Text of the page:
Formula One: America’s first cars up for sale at $3.5 million – CNN
(CNN)He was a wealthy playboy who counted movie icon James Dean among his friends and Hollywood actresses for wives.
But when Lance Reventlow, an heir to the Woolworth retail fortune, led the first U.S. team to compete in a Formula One World Championship there was no fairytale ending. Instead, his dreams of high-speed glory came spluttering to a halt.
Reventlow’s Scarab might not have won any prizes then, but the marque’s cars have become collector’s items and will shortly go up for sale at the UK’s Goodwood Revival meeting on September 12 for an eye-watering $3.5 million.
London auctioneers, Bonhams are handling the sale of both racing cars and their Fiat transporter, with Reventlow’s car alone expected to fetch around $1.5 million.
“The Scarab team cars were fantastically quick, but unfortunately for Reventlow, not quick enough in their development,” Bonham’s auctioneer James Knight said in a statement.
“These Scarabs are spectacular and beautiful Grand Prix cars with a proven race winning record at historic motor racing events.”
Reventlow was the only son of Barbara Hutton, a well-known socialite who counted Hollywood star Cary Grant among her seven husbands and whose troubled private life earned her the moniker “Poor Little Rich Girl.”
Her son, whose father Count Kurt von Haugwitz-Reventlow was Hutton’s second husband, also mixed in similarly swanky circles.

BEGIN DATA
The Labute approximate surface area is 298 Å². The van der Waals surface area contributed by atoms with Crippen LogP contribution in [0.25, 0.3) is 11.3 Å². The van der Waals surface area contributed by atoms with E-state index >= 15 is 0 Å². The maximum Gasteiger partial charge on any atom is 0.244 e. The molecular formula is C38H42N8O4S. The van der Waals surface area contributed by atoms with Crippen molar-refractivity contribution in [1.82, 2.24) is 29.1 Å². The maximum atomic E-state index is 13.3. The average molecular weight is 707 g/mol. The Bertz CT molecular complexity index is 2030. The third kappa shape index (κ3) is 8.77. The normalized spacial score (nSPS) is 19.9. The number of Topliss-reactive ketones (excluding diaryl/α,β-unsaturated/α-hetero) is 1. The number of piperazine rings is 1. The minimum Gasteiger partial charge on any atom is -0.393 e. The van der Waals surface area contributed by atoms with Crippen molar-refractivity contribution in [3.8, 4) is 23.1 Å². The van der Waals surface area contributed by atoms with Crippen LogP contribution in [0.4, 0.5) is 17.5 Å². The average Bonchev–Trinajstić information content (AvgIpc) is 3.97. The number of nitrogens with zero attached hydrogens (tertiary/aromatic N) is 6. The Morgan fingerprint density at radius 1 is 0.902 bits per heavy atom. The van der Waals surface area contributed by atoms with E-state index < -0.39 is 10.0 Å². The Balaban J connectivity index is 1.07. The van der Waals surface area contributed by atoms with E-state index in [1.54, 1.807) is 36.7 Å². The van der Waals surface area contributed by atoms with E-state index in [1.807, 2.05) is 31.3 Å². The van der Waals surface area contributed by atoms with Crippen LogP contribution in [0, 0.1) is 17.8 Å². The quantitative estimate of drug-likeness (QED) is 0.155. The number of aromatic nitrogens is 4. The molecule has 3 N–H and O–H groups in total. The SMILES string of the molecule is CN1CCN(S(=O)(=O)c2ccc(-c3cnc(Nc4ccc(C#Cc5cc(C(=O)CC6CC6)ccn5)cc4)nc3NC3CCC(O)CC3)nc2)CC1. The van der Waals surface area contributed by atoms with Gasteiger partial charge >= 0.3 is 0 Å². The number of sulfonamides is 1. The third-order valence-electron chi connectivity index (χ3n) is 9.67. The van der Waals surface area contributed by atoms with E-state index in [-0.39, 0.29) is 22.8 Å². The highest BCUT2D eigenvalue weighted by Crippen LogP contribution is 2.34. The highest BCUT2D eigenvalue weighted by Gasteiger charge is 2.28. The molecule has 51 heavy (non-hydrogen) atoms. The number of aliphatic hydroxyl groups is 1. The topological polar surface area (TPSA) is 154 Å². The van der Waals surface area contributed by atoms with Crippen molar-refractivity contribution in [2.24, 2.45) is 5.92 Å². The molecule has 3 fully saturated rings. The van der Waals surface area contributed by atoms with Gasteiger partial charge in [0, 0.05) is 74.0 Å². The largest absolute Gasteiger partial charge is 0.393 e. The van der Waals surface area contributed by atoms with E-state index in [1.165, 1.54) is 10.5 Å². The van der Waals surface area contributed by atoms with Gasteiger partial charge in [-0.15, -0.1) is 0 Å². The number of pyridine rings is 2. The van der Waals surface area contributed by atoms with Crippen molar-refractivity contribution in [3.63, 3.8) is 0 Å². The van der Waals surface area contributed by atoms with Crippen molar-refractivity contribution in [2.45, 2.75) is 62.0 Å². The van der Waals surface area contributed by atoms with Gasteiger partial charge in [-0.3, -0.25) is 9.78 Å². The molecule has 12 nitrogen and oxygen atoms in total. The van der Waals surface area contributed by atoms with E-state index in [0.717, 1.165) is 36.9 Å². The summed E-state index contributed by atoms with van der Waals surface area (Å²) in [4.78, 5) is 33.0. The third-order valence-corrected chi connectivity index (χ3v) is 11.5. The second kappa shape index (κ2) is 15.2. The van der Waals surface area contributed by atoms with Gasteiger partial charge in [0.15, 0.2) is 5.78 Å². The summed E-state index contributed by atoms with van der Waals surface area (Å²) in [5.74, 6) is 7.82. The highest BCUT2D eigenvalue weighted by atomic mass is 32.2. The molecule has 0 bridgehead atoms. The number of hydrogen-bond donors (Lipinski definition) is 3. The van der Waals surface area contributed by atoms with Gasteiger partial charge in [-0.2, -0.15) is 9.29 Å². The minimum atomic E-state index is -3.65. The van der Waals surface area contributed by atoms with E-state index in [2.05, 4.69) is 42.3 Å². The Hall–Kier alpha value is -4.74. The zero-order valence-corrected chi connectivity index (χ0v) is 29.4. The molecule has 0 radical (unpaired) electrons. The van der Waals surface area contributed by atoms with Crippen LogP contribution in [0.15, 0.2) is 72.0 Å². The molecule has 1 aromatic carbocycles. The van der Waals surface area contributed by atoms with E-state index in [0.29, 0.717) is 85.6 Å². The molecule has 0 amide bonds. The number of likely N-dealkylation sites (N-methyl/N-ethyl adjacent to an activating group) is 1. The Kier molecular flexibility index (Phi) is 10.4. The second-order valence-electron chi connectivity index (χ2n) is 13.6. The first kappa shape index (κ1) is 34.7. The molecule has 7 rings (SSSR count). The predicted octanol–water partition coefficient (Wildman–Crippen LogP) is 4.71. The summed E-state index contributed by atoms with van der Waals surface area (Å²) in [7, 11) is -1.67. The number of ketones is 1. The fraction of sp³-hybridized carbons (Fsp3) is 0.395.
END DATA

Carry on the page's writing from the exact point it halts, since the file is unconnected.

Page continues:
Reventlow was married twice, first to actress Jill St. John — best known for playing Bond girl, Tiffany Case opposite Sean Connery in “Diamonds Are Forever” — and latterly Cheryl Holdridge, an original cast member of “The Mickey Mouse Club.”
He christened the team Scarab after the Egyptian “good luck” beetle, but good fortune was in short supply as the American team endured a misfiring season in 1960.
He and fellow driver Chuck Daigh made their debut at the Monaco Grand Prix, but failed to qualify for the race later won by Britain’s Sterling Moss driving a Lotus.
Powered by a V8 Chevrolet at the front, the Scarab cars built in 1959 were fast but not as quick as the rear-engine Cooper Climax driven by Jack Brabham which had better road holding.
The famous British racing marque became the first to win the world title with an engine towards the rear. Rival F1 teams would quickly follow suit, leaving Sacrab to fight an almost unwinnable battle in 1960.
Daigh and Reventlow persevered, making it to the starting grid at the Belgium Grand Prix — qualifying 16th and 18th respectively — only to see Reventlow retire with engine trouble after one lap.
Daigh didn’t last much longer, succumbing to the same problem 15 laps later.
A 10th place for Daigh at their home grand prix, held at California’s Riverside International Raceway, proved to be both a high point but also the closing curtain on Scarab’s brief F1 adventure.
There would be no happy ending for Reventlow off the track either.
In 1972, he was killed when the Cessna aircraft he was a passenger in crashed in Aspen, Colorado. He was 36.